SPOTLIGHT: St. Louis Artist SMINO Talks Debut Project, blkswn

SPOTLIGHT: St. Louis Artist SMINO Talks Debut Project, blkswn

"St. Louis is a city that doesn’t have a lot of influences.  We’re cool with whatever is around us, but I want people to know that St. Louis has that creative [talent] coming." - Smino

by LaToya Cross, March 27, 2017

Comments
SPOTLIGHT: St. Louis Artist SMINO Talks Debut Project, blkswn

Photos: Andre Rowletti/ Instagram

Smino is the freshest voice coming out of St. Louis since Nelly introduced mainstream to “Country Grammar” and lured us with his nursery-rhymed hook.

However, though his artistic presence is refreshing, don’t mistake the fresh talent coming from the Lou to be the sequel to Nelly and his St. Lunatic crew.

Smino’s vocal ability is acrobatic and experiential in that his stacked country grammar floats seamlessly between rapping and singing without exiting the enthralling flow of the record. Weaving between relatable subjects from young love (Anita, Wild Irish Horses), blunts and booze (Netflix and Dusse, Edgar Allan Poe’d Up) to introspective views into the crime rates, poverty cycle, and weak sense of hope in his hometown (Father Son Holy Smoke, Long Run, Ricky Millions), ultimately, Smino delivers a tsunami of the “ratchet and righteous” in his debut, blkswn – a title that has no relation to the film of the same name, but rather paints a picture of the man the artist is becoming, he explains.

Over the dizzying and dreamlike production of Monte Booker, the 25-year-old and 1/3rd member of the music collective, Zero Fatigue — inclusive of Booker and emerging vocalist Ravyn Lenae — serves a lyrical aesthetic that will attract the bar-hunting listener and also provides a vibe just right for a laid-back session.

Released on March 14, in honor of “St.Louis Day”, which commemorates the 314 area code, blkswn isn’t asthmatic, but an adrenaline pumps through that doesn’t bore nor exhaust.

With heavy creative ties to Chicago, the popular Classick Studios is home to a majority of Smino’s recordings, blkswn is complemented by a number of vocally unique features from artists such as theMIND, Lenae, Via Rosa, Akenya, and NoName who slides on the record with a secret verse to close out the 18-track album, just to name a few.

EBONY caught up with the Midwest artist who kicks off his Swanita tour in April, to learn more about his album, artistry and his hopes to be a change agent for his St. Louis hometown.

Photo credit: Taylor Madison
Photo credit: Taylor Madison

EBONY: One thing I really enjoy about your music is the various ways you utilize and experiment with your voice.  How did you develop that delivery skill?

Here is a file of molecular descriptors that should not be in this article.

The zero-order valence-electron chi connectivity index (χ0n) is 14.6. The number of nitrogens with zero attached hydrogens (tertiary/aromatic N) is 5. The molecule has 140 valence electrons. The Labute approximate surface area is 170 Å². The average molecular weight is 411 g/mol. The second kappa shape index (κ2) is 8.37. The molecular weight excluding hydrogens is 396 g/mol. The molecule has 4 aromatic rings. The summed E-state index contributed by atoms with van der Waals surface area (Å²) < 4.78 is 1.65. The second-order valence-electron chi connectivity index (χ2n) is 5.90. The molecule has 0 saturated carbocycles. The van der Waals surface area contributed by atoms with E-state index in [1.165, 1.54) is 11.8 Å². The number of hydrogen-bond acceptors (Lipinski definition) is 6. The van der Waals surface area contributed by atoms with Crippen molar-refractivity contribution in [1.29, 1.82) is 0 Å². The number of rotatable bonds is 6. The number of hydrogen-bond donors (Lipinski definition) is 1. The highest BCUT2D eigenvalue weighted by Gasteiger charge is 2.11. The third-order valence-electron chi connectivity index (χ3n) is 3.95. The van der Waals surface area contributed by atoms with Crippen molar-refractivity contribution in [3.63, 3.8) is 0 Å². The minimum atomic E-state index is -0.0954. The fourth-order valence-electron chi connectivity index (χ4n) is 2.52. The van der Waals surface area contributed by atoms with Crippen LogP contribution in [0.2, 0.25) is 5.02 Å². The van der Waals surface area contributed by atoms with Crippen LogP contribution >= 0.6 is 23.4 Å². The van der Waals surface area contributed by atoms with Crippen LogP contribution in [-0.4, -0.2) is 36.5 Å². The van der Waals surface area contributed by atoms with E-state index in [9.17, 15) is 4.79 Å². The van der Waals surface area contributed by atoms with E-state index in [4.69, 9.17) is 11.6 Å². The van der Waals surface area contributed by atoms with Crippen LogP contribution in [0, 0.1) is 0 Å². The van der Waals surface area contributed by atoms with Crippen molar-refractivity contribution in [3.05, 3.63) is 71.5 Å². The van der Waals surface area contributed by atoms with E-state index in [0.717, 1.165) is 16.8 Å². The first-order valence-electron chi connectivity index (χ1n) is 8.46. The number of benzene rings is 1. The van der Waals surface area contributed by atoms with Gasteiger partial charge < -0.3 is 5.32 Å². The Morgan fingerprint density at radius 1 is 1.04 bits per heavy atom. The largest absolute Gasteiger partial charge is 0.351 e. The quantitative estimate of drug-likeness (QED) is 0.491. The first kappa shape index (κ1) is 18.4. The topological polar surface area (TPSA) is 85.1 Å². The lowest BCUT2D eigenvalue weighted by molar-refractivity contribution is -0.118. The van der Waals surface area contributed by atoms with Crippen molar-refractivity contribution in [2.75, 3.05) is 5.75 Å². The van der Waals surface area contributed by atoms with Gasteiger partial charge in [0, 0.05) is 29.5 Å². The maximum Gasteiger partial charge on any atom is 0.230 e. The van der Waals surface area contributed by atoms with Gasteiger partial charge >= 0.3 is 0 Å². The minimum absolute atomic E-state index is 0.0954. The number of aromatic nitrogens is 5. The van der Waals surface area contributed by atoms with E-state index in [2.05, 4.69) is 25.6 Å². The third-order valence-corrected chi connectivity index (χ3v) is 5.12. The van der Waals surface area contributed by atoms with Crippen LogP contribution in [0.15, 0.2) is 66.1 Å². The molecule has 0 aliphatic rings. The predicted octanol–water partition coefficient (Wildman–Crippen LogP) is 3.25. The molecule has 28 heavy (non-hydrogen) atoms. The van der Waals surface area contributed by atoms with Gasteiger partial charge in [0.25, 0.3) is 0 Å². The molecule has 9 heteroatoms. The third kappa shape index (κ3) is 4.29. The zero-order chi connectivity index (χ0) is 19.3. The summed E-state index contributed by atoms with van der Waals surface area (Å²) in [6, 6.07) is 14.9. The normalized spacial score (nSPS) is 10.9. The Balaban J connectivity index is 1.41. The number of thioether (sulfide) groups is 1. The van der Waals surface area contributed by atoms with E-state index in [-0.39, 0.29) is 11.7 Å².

Smino:  I’ve been rapping for a long ass time. I definitely was one of those kids that used to go on the lyrics sites and read them. I know most of Twista’s Kamikaze album, then Ludicrous. Eminem’s “The Way I Am” was probably the first lyrics I ever remembered. It was just like dudes who could really rap and I always wanted to incorporate different stuff that my pop’s played around the crib. He put me up on Rachelle Ferrell. I was watching a video of her performing in London or somewhere but I was seeing her making all these crazy faces and with each face she was making a whole different voice would come out of her and I was just like damn. Stuff like that was always cool to me. I’m a musician too, I play the drums, and as a rapper I incorporate my voice as if a drum was doing a solo or a sax was doing a solo and try to switch it up like ‘ok, right now, I’m rapping like a bass or saxophone.’ That’s how that started and then the words just come from my life experiences.

EBONY: I love “Oxygen” from your blkjupiter project. It paints a picture. You can hear the soul and vulnerability in your voice. What was that heart-hitting, message-driven song on blkswn that you had to make sure made your debut project? 

SMINO: The song “Long Run.”  That was the last verse I finished but I wasn’t that confident in the whole song. That was the one I didn’t know if would it [really] hit.  But, I was just like damn, the message and what I’m saying in the verse, and I’m really talking about my city and the experiences from my city. I felt like I never heard anybody talk about it like this. It just kind of added the [final touch] to the project because I wanted to make it all feel continuous like you were saying. I wanted it all to feel like one good song. So that one was definitely a challenge to write and finish.